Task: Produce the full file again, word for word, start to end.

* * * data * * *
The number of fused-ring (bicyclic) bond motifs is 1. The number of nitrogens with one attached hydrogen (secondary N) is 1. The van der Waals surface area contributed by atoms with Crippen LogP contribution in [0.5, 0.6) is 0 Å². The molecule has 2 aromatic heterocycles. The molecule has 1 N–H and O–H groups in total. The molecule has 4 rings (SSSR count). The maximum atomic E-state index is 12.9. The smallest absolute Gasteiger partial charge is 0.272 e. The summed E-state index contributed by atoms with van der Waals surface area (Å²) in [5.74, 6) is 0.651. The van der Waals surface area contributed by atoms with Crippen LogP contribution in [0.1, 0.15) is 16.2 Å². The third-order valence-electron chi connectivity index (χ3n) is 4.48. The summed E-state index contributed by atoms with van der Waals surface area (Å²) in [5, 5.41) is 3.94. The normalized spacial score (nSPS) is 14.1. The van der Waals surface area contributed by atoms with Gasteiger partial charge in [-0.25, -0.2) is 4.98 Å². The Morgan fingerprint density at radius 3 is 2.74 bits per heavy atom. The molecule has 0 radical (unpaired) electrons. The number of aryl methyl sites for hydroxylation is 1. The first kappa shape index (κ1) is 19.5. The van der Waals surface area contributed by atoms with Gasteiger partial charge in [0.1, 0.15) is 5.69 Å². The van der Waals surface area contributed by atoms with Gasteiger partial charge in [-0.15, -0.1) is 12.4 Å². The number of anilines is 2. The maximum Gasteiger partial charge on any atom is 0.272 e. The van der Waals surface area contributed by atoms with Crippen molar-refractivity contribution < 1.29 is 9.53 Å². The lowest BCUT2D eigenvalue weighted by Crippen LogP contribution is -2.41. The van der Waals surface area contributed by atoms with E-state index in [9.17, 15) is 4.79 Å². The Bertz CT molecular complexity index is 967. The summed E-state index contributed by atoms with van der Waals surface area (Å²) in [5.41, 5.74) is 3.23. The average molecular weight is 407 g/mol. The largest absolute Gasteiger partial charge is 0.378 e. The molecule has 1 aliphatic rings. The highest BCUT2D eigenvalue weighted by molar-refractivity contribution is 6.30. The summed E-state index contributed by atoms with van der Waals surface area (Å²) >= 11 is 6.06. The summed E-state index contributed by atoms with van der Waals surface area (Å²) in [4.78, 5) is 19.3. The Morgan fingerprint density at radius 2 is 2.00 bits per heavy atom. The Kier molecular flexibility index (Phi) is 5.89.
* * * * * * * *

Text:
The number of fused-ring (bicyclic) bond motifs is 1. The number of nitrogens with one attached hydrogen (secondary N) is 1. The van der Waals surface area contributed by atoms with Crippen LogP contribution in [0.5, 0.6) is 0 Å². The molecule has 2 aromatic heterocycles. The molecule has 1 N–H and O–H groups in total. The molecule has 4 rings (SSSR count). The maximum atomic E-state index is 12.9. The smallest absolute Gasteiger partial charge is 0.272 e. The summed E-state index contributed by atoms with van der Waals surface area (Å²) in [5.74, 6) is 0.651. The van der Waals surface area contributed by atoms with Crippen LogP contribution in [0.1, 0.15) is 16.2 Å². The third-order valence-electron chi connectivity index (χ3n) is 4.48. The summed E-state index contributed by atoms with van der Waals surface area (Å²) in [5, 5.41) is 3.94. The normalized spacial score (nSPS) is 14.1. The van der Waals surface area contributed by atoms with Gasteiger partial charge in [-0.25, -0.2) is 4.98 Å². The Morgan fingerprint density at radius 3 is 2.74 bits per heavy atom. The molecule has 0 radical (unpaired) electrons. The number of aryl methyl sites for hydroxylation is 1. The first kappa shape index (κ1) is 19.5. The van der Waals surface area contributed by atoms with Gasteiger partial charge in [0.1, 0.15) is 5.69 Å². The van der Waals surface area contributed by atoms with Gasteiger partial charge in [-0.15, -0.1) is 12.4 Å². The number of anilines is 2. The maximum Gasteiger partial charge on any atom is 0.272 e. The van der Waals surface area contributed by atoms with Crippen molar-refractivity contribution < 1.29 is 9.53 Å². The lowest BCUT2D eigenvalue weighted by Crippen LogP contribution is -2.41. The van der Waals surface area contributed by atoms with E-state index in [9.17, 15) is 4.79 Å². The Bertz CT molecular complexity index is 967. The summed E-state index contributed by atoms with van der Waals surface area (Å²) in [5.41, 5.74) is 3.23. The average molecular weight is 407 g/mol. The largest absolute Gasteiger partial charge is 0.378 e. The molecule has 1 aliphatic rings. The highest BCUT2D eigenvalue weighted by molar-refractivity contribution is 6.30. The summed E-state index contributed by atoms with van der Waals surface area (Å²) >= 11 is 6.06. The summed E-state index contributed by atoms with van der Waals surface area (Å²) in [4.78, 5) is 19.3. The Morgan fingerprint density at radius 2 is 2.00 bits per heavy atom. The Kier molecular flexibility index (Phi) is 5.89.